Are Secret Laws Inherently Totalitarian?

Discussion in 'Politics' started by KenH, Jan 2, 2006.

  1. KenH

    KenH
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    A thank you to billwald for mentioning this in another thread in the Politics Forum:

    Story LINK
     
  2. Daisy

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    I'm creeped out by secret laws - that seems totally un-American. It's Kafkaesque.
     
  3. carpro

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    What is the law that is being kept secret?
     
  4. fromtheright

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    First of all, if this is true, my sincere apologies to billwald, whom I poked fun at for alleging secret laws. And, if true, I agree with you on this, Ken and Daisy. I do believe in the authority of the federal government to do certain things secretly, as I've discussed before, but I do NOT believe in holding Americans accountable under secret laws. It seems to me there should and could simply be a publicly passed law requiring airline passengers to present identification. It is a reasonable requirement.

    In answer to the question, though, such laws are not inherently totalitarian. Folks need to look up "totalitarian". It is, however, inherently despotic.
     
  5. billwald

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    No one else suspects that lists such as these are being monitored?
     
  6. Daisy

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    Ah, you see, that can't be told because it's a secret! The judges might be told, but not the plaintiff.

    Read the article - it's interesting.

    I don't know why Congress doesn't just pass the law openly.
     
  7. billwald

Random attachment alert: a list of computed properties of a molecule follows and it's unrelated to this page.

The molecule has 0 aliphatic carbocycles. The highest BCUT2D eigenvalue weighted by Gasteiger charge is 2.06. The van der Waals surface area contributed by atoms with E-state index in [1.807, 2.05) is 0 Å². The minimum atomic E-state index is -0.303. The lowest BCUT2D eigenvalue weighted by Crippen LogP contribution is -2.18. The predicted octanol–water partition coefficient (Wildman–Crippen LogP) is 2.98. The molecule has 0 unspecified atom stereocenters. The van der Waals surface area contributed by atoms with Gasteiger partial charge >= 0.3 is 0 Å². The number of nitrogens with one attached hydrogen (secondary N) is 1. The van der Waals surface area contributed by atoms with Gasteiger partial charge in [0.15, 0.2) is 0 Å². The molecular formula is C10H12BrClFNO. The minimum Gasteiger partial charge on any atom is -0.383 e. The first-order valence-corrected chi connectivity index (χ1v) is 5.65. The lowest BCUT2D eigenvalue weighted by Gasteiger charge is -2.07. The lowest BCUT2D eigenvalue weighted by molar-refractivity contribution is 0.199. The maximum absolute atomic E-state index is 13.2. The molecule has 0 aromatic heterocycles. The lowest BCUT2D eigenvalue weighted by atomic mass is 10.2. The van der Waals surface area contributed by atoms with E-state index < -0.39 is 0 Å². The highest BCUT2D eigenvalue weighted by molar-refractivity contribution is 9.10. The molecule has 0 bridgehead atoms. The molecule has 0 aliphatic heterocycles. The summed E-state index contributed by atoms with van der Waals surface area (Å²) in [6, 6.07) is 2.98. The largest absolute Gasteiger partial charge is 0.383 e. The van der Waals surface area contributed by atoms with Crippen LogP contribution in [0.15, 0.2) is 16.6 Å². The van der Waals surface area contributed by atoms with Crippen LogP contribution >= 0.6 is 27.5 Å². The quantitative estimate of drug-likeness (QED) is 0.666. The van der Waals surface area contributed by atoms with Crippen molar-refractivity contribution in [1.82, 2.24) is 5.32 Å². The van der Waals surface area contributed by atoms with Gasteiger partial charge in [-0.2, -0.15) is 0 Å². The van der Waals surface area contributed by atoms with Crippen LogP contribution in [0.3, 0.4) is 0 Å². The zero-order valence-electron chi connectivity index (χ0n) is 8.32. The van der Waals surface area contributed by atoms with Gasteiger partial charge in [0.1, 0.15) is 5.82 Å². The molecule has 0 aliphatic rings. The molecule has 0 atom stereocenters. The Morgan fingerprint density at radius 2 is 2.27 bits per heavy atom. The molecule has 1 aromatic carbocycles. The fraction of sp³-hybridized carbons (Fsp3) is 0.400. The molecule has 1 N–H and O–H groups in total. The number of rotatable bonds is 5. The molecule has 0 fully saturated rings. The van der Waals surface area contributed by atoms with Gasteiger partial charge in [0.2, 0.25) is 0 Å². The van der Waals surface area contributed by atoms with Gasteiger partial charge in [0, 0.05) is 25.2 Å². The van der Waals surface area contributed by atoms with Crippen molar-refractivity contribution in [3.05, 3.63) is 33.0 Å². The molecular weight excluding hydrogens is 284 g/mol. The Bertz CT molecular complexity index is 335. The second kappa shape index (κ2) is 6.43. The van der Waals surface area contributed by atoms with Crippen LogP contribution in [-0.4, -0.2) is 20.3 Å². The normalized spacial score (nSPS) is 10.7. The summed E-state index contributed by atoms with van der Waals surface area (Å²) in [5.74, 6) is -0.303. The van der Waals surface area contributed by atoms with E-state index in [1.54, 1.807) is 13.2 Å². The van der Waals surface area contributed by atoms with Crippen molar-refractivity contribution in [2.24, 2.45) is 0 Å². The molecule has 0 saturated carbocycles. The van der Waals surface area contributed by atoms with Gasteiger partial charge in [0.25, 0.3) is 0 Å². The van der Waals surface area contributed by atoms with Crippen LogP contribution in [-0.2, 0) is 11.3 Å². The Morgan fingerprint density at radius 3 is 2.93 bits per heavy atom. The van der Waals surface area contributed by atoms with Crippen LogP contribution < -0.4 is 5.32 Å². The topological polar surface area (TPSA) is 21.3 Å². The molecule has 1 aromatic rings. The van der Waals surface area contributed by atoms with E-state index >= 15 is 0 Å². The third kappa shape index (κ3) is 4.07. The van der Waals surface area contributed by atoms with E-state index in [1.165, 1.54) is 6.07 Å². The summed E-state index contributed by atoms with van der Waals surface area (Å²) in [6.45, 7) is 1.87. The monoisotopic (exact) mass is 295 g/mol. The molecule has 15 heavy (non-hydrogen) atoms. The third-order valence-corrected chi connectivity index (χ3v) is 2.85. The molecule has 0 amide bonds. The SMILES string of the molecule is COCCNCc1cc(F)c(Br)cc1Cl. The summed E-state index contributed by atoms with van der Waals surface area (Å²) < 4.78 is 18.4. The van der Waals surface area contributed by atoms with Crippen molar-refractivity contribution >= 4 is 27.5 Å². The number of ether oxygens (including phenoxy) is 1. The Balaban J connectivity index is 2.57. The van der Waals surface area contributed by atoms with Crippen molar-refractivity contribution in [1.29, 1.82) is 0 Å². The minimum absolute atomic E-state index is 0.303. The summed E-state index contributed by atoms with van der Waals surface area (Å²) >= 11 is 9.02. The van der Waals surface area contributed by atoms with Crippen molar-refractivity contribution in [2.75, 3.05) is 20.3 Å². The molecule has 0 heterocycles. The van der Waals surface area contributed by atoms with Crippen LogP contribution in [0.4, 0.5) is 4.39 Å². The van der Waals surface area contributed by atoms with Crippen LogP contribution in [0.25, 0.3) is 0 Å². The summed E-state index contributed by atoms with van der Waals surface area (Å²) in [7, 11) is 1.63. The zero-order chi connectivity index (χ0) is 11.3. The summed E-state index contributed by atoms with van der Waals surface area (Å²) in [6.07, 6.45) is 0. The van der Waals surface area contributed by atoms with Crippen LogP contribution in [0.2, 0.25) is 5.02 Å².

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    Because the people would not tolerate the constitutional violations. With a little bit of luck this spying on citizens will bring the situation to a head if we can sufficiently talk it up.
     
  8. emeraldctyangel

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    WHAT?!

    This was the last sentence in a long list of longwinded woe is me links where the writer, with support from other hates to show ID people, explained it all. And THAT is how they summed it up.

    Nothing like falling in the water while trying to show everyone else how to drink.

    I agree with the courts. If you want to exercise your right to assemble, there are more than one way to get to the assembly site. If you dont want to show your ID, dont. Flying to your destination apparently is a privilage and not a right. Im just tired of purposeful exploding and crashing aircraft. If an ID check wards off the kind of folks that want to do that, then go for it.
     
  9. StraightAndNarrow

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    What if you were required to show your ID (papers) at check points scattered around town?
     
  10. fromtheright

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    SAN,

    I disagree with such a secret law but, WADR, the hypothetical you draw is irrelevant to the issue. They were requiring identification to get on an airplane which, of course, has already been demonstrated as a weapon used by al Qaeda. I have no problem whatsoever with requiring identification; I do have a problem with a secret law if such law exists. If such law is passed publicly and this guy still protests it, disobedience of a law is NOT a right. The law nor the Constitution excuses violating a law as a means of petition or assembly. Facing the punishment may bring attention to injustice as MLK and others demonstrated, but the disobedience of a law is not protected.

    I don't believe the line is a fine one between civil disobedience of an unjust law and accepting the consequences, and arguing that that violation is a right and inherently protected, to the point that simply by violating a law excuses one from the consequences.
     
  11. Baptist in Richmond

    Baptist in Richmond
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    Well, speaking as someone who travels extensively, I would have to disagree with that assertion. It is neither.....

    Regards to everyone,
    BiR (going to Metro DC this week - but driving this time)
     
  12. fromtheright

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    BiR,

    I hope this finds you well!

    I think I would agree with you that it is a right, but one subject to reasonable and various restrictions.
     

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